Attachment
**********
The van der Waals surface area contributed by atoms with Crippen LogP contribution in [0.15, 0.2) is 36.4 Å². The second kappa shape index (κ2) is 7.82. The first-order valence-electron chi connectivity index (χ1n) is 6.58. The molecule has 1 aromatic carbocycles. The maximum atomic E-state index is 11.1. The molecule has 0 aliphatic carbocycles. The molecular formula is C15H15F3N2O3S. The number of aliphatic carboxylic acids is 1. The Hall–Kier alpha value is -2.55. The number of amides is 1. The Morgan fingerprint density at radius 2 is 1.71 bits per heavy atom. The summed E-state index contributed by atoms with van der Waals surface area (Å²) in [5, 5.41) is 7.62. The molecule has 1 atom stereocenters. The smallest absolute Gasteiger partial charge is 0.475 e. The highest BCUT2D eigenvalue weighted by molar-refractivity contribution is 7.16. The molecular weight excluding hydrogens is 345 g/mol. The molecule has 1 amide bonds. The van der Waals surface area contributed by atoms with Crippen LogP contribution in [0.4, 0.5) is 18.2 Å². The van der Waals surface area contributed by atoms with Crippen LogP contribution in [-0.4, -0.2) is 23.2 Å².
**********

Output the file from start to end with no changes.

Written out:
The van der Waals surface area contributed by atoms with Crippen LogP contribution in [0.15, 0.2) is 36.4 Å². The second kappa shape index (κ2) is 7.82. The first-order valence-electron chi connectivity index (χ1n) is 6.58. The molecule has 1 aromatic carbocycles. The maximum atomic E-state index is 11.1. The molecule has 0 aliphatic carbocycles. The molecular formula is C15H15F3N2O3S. The number of aliphatic carboxylic acids is 1. The Hall–Kier alpha value is -2.55. The number of amides is 1. The Morgan fingerprint density at radius 2 is 1.71 bits per heavy atom. The summed E-state index contributed by atoms with van der Waals surface area (Å²) in [5, 5.41) is 7.62. The molecule has 1 atom stereocenters. The smallest absolute Gasteiger partial charge is 0.475 e. The highest BCUT2D eigenvalue weighted by molar-refractivity contribution is 7.16. The molecular weight excluding hydrogens is 345 g/mol. The molecule has 1 amide bonds. The van der Waals surface area contributed by atoms with Crippen LogP contribution in [0.4, 0.5) is 18.2 Å². The van der Waals surface area contributed by atoms with Crippen LogP contribution in [-0.4, -0.2) is 23.2 Å².